A fundamental question societies face is whether and how to involve stakeholders - in particular, workers - in corporate decision-making. Many countries, especially in Europe, grant workers formal authority in firms’ decision-making. Such shared governance or codetermination institutions include worker-elected directors on company boards. By contrast, in many liberal market economies such as the US, firms are legally controlled solely by their owners. This institutional arrangement, along with the idea that corporations ought to primarily benefit their shareholders (Friedman, 1970), has recently been called into question. For example, the US Business Roundtable issued a statement in August 2019 on “the purpose of a corporation,” arguing that companies should advance the interests of stakeholders, including employees, rather than follow a model of shareholder primacy. In addition, policies that would mandate worker-elected directors have been proposed in countries like the US and the UK. For example, two federal bills introduced in the US in 2018, the Accountable Capitalism Act and the Reward Work Act, would mandate that 40% or one-third of the directors of large companies be worker representatives, respectively. Similarly, the UK recently saw policy proposals for a mandate where one-third of company board seats would go to workers.
Potential consequences of mandating worker-elected directors in the boardroom
On the one hand, worker participation may help overcome coordination issues and improve information flows, foster long-term employment relationships, or facilitate the enforcement of implicit contracts (Freeman and Medoff 1985, Freeman and Lazear 1995).
On the other hand, by the influential hold-up hypothesis, granting workers control rights will raise worker bargaining power and thereby discourage capital formation if capitalists anticipate that labour will grab a larger share of the fruits from investments (Grout 1984). For example, Jensen and Meckling (1979) describe the potential consequences of codetermination on corporate boards as follows:
[T]he workers will begin `eating it up' [the firm] by transforming the assets of the firm into consumption or personal assets. [...]
It will become difficult for the firm to obtain capital in the private capital markets.
[...] The result of this process will be a significant reduction in the country's capital stock, increased unemployment, reduced labor income, and an overall reduction in output and welfare.
Compelling evidence to adjudicate between these competing views is scant due to the absence of experiments randomizing shared governance across firms.
Natural experiment: The 1994 reform of codetermination
In our recent CEPR paper (Jäger et al. 2019), we exploit a natural experiment to provide empirical evidence on the effects of shared governance. We study a 1994 reform in Germany that abolished worker-elected directors in certain new firms and permanently preserved them in others. Before the law change, all stock corporations (Aktiengesellschaften and Kommanditgesellschaften auf Aktien, which can be listed on stock markets but are usually not) had to apportion at least one third of their supervisory board seats to representatives elected by their workforce. In dual board settings such as Germany’s, the supervisory board appoints, monitors, dismisses, and sets the compensation for the executive board. It is also involved in important decisions, such as large investments. Figure 1a illustrates corporate governance in German corporations with and without one-third codetermination. The worker representatives are typically non-managerial workers at the firm they supervise and are proposed and elected by the non-managerial workforce.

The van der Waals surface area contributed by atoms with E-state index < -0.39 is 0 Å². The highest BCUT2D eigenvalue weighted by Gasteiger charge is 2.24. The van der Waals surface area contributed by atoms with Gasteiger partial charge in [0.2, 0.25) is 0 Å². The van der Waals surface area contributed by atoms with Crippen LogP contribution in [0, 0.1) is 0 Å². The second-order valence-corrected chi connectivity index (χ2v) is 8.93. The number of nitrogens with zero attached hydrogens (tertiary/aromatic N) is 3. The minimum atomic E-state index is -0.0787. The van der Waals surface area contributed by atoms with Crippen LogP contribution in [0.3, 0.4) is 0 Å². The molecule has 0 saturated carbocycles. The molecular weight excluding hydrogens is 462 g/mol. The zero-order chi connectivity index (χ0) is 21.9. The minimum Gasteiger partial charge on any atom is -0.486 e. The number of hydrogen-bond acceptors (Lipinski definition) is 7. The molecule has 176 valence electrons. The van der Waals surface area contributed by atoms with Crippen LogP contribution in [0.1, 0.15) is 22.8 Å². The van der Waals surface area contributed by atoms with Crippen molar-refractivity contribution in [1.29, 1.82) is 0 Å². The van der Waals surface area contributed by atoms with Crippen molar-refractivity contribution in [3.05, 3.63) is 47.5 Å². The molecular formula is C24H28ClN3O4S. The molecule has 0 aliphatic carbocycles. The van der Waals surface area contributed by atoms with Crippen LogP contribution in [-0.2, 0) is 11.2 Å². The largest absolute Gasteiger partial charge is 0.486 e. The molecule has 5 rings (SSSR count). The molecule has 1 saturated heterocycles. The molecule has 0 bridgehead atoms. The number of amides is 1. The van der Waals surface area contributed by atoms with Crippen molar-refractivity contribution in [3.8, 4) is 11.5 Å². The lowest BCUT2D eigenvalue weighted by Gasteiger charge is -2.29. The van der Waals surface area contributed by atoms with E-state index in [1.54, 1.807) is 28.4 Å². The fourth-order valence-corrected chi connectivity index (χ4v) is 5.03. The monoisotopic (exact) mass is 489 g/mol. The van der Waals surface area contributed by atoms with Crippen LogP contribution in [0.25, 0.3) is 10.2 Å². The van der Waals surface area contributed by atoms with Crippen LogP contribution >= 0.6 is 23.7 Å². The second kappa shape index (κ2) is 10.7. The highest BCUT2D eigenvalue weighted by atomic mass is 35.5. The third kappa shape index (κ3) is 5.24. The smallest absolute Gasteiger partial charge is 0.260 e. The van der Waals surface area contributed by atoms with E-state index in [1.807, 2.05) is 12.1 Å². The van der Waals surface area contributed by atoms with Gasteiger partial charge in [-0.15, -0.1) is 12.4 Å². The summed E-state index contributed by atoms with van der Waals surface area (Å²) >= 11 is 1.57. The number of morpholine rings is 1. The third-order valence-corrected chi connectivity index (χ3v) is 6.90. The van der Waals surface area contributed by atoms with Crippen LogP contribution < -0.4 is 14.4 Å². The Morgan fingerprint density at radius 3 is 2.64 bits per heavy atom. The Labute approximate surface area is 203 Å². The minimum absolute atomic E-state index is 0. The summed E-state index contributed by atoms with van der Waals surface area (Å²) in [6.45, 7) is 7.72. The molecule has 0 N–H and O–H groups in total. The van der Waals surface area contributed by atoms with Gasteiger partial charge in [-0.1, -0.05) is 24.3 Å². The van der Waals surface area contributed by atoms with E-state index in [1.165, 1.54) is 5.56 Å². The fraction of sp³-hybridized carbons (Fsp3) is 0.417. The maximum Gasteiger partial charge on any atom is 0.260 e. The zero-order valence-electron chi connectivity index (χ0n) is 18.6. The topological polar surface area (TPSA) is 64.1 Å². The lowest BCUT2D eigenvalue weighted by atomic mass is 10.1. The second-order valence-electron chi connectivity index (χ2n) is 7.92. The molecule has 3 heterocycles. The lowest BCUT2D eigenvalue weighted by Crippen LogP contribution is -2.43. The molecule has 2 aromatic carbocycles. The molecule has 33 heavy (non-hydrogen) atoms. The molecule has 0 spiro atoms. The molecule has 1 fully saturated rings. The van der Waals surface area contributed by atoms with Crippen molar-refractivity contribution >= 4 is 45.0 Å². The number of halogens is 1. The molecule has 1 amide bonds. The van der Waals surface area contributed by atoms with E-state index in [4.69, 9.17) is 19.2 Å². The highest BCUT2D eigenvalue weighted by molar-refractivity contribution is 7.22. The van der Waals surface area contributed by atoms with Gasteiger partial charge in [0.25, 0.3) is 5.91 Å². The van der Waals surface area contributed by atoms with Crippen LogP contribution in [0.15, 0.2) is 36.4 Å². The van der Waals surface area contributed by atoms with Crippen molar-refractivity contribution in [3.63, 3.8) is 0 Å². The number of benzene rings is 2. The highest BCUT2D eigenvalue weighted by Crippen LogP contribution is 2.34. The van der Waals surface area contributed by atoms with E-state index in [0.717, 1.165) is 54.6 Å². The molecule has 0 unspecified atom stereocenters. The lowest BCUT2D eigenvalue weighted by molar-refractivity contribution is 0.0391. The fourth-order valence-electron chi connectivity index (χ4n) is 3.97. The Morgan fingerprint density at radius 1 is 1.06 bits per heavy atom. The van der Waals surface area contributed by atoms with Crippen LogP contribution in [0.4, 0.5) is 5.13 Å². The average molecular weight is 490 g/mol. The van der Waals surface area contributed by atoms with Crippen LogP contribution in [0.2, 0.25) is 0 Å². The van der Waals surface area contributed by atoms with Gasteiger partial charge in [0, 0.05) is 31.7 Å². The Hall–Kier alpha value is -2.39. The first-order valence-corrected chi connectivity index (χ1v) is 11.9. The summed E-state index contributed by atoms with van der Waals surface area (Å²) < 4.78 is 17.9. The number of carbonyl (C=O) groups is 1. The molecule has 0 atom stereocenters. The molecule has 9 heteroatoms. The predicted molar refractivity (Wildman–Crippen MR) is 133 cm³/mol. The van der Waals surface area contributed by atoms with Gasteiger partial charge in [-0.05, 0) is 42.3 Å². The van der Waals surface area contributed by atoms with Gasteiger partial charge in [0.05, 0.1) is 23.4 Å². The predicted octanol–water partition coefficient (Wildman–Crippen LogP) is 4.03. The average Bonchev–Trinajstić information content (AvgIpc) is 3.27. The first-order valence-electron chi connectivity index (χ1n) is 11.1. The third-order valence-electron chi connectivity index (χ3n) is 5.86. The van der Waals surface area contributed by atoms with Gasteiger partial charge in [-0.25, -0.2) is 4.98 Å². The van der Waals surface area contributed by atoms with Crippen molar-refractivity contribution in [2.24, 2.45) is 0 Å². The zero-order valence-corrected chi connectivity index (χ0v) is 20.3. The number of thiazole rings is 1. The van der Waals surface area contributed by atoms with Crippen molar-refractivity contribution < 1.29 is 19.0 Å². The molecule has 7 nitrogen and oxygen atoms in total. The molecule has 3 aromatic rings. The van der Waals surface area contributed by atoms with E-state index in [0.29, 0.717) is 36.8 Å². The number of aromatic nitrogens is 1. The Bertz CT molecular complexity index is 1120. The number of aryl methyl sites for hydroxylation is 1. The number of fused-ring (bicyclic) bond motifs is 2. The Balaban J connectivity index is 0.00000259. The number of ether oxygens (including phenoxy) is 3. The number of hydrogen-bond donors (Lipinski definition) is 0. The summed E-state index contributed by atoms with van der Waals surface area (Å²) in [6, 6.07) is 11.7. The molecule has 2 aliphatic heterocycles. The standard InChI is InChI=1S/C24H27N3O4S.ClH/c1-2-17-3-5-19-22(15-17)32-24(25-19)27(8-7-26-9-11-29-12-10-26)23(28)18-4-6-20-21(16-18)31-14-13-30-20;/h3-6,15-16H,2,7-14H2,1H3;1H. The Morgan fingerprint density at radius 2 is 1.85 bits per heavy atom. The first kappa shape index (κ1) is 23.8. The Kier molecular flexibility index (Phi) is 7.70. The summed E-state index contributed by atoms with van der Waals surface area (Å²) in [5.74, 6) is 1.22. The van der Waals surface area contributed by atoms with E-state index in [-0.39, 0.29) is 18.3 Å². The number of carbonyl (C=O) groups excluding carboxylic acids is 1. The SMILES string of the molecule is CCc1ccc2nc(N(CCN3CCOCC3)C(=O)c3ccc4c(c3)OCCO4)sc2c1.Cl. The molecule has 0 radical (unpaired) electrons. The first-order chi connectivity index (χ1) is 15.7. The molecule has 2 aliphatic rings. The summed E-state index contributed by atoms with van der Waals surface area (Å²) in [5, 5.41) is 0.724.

Figure 1b illustrates the 1994 reform and the research design. This reform abruptly abolished worker-elected directors in newly incorporated stock corporations, so that these firms were formally completely controlled by their shareholders unless they exceeded a threshold of 500 employees. Importantly, the cohort-based reform permanently locked in shared governance in the incumbent firm cohorts incorporated before the reform for the rest of their lifecycle. We leverage the natural experiment created by the 1994 reform and compare stock corporations incorporated just before and after the date of the reform. We also compare changes in a placebo group of other corporation types not affected by the reform (Gesellschaften mit beschränkter Haftung, resembling US LLCs). Our research design is therefore a difference-in-differences design in incorporation date and corporation type. Our data set is IAB matched employer-employee data from German social security records, linked to firm-level financials. Figure 1b illustrates the differences underlying our regression-based design.
Figure 1 Research design
Note: The figure illustrates the supervisory board composition and election in German corporations with and without worker-elected supervisory board directors. Panel (a) shows the rules as a function of incorporation date and legal form of the firm. Stock corporations incorporated on or after August 10, 1994 as well as limited liability companies (LLCs) have no worker representatives on the supervisory board unless they regularly employ more than 500 workers. Stock corporations incorporated before August 10, 1994 have one-third worker representatives on the supervisory board even when they employ fewer than 500 workers. Panel (b) shows the empirical share of worker seats in listed stock corporations founded between 1989 and 1999 in the Hoppenstedt Aktienführer, by size and incorporation date.